U.S. Condemns North Korean Railway, Borne Missile Launch

1020

The U.S. chastised North Korea for its precision-guided missile test on Friday. The North’s central state news agency disclosed its railway-based missile battalion on Saturday.

In a release from the State Department, US Secretary of State Antony Blinken termed the bilateral partnership “the crux of peace, stability, and development in the Indo-Pacific area and beyond.”


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A Breach of the UN Council Agreement

According to the State Department, Blinken “outlined the significance of sustained U.S.-ROK-Japan trilateral collaborations.”

He also “reaffirmed the United States’ resolve to defend the ROK is ironclad,” alluding to South Korea’s formal name, the Republic of Korea.

The North Korean army’s railway-based ballistic regiment conducted an exercise Friday in Uiju, North Pyongan Region, which borders China.

This exercise was done to “check and assess the competency” of the unit’s capabilities, according to the state-run Korean Central News Agency (KCNA).

The two tactical ballistic missiles, per the KCNA, hit their objectives in the eastern seas off the Korean Peninsula. The objectives are believed to have been put on Al Island, an isolated island off the east coast of the North.

The missiles traveled roughly 267.19 miles eastward at an altitude of 22.3694 miles, according to South Korea’s Joint Chiefs of Staff (JCS); the first launch was detected at 2:41 p.m. and the second at 2:52 p.m.

Per the military, the missiles flew at a peak speed of roughly Mach 6, or six times the speed of sound.

On the request of anonymity, a JCS officer told reporters the South Korean military thinks the North launched the missiles “to confirm the authenticity of the missiles.” 

The North’s second reported missile test utilizing a railway launch pad, after one in September the year before, is the nation’s third show of might this year.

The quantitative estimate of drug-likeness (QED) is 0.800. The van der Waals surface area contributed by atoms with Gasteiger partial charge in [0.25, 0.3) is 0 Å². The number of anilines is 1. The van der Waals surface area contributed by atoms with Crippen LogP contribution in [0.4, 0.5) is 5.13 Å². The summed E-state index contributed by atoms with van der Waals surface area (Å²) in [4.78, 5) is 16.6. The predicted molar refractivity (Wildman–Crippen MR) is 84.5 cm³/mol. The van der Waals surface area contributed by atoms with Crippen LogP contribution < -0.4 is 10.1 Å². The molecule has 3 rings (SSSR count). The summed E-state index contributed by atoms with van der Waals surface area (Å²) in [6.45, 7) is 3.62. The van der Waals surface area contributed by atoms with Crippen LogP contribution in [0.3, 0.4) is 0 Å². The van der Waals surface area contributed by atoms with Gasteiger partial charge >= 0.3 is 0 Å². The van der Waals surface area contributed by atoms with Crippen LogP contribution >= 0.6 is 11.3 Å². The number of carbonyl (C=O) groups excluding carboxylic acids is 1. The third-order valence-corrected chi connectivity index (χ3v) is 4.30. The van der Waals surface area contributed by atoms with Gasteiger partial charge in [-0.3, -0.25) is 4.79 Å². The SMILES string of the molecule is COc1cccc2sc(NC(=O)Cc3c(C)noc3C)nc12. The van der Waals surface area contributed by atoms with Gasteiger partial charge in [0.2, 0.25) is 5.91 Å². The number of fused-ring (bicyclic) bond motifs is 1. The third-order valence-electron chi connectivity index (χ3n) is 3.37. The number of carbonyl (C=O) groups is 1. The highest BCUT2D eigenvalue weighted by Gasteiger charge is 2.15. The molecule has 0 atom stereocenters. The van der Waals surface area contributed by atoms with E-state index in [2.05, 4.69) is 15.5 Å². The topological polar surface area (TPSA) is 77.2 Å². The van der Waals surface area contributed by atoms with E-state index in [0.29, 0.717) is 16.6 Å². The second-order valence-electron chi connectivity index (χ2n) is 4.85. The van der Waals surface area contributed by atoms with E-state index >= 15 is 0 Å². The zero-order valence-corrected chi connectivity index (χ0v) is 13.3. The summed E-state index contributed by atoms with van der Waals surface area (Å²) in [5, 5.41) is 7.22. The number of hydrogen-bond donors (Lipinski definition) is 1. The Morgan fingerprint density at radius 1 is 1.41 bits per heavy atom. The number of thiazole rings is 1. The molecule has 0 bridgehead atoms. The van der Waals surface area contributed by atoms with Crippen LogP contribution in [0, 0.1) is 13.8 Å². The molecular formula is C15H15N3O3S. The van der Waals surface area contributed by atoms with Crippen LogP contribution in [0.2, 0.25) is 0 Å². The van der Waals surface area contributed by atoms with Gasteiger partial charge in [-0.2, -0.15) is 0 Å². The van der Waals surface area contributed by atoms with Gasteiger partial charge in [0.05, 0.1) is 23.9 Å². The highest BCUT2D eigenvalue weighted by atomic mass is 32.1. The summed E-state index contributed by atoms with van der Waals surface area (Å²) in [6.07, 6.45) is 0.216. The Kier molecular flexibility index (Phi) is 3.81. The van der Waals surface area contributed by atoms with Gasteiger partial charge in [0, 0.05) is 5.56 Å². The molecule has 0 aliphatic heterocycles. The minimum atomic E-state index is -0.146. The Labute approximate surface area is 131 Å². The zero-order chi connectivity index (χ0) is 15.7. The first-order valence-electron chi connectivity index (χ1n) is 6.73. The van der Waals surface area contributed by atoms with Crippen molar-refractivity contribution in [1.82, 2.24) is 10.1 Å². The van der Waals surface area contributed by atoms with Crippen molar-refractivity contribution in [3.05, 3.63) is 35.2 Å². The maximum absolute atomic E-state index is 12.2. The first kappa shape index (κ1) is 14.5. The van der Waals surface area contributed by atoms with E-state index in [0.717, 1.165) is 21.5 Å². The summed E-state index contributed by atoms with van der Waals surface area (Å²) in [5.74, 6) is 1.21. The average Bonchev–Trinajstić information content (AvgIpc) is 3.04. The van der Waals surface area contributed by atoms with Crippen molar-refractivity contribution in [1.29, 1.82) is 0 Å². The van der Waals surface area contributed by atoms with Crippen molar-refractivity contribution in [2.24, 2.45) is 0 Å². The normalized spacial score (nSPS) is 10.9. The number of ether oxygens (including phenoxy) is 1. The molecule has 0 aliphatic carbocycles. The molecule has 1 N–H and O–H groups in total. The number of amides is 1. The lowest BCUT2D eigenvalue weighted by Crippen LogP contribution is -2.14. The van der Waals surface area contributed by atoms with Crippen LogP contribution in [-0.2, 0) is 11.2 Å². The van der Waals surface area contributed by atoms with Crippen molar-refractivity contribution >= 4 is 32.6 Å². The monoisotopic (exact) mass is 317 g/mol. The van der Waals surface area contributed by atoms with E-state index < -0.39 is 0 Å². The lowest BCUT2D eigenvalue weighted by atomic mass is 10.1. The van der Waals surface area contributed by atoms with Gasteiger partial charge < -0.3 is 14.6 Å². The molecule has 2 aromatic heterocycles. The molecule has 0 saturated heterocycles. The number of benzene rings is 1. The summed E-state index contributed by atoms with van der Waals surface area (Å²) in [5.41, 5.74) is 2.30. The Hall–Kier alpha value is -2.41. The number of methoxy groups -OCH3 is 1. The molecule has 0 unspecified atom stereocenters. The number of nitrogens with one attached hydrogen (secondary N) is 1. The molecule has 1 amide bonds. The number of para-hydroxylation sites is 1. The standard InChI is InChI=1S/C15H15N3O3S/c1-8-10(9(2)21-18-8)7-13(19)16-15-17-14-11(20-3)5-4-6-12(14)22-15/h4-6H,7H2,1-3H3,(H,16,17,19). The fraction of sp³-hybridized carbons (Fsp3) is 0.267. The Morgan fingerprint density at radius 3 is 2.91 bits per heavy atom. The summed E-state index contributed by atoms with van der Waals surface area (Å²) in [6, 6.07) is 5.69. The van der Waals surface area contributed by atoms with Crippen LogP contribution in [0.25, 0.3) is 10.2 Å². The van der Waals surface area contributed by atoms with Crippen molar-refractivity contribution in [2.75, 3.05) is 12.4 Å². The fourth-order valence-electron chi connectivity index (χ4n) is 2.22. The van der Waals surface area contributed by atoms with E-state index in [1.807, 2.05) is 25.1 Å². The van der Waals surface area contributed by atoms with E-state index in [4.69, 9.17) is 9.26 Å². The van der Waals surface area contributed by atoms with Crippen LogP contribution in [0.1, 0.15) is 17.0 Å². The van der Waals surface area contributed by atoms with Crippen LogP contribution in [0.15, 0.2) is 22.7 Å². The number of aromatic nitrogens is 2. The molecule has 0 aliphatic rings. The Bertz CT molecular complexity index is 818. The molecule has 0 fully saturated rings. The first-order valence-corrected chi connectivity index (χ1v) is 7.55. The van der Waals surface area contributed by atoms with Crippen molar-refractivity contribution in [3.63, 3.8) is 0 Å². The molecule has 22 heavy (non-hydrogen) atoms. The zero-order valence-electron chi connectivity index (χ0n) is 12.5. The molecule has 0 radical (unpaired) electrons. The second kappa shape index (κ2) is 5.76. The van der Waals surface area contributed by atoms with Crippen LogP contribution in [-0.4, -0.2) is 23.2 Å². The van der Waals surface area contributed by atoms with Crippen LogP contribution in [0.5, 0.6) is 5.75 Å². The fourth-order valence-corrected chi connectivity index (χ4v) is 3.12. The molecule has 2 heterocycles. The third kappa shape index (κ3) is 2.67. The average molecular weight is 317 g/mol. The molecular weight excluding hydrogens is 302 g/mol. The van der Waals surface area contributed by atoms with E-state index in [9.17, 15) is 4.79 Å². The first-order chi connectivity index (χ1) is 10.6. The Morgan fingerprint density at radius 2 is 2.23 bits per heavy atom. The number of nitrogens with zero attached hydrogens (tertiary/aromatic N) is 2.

Refusal to Dialogue

Friday’s trial was the North’s third this year, after two separate launches of what the North says were hypersonic jet missiles on January 5 and Tuesday. Kim Jong directly oversaw the latter, which North Korean state media stated.


The North’s spate of missile exercises prompted the Biden administration to impose its first restrictions on Pyongyang. The US delisted seven people and one Russian entity suspected of procuring items for the North’s weapons of mass destruction (WMD) initiative from Russia and China.

According to US Secretary of State Antony Blinken, the US “would employ every appropriate option” to combat the North’s WMD and missile system programs.

He did, however, emphasize the Biden administration is “dedicated to finding discussion and diplomacy” and he urged Pyongyang to “engage in talks.”

The Biden administration has repeatedly urged North Korea to resume disarmament discussions, saying it is willing to meet with Pyongyang counterparts “wherever, anytime, without preconditions.”

Since the 2019 Hanoi meeting between Kim and then-US President Donald Trump, which ended without a deal, the North has shown very little enthusiasm for negotiations with the US.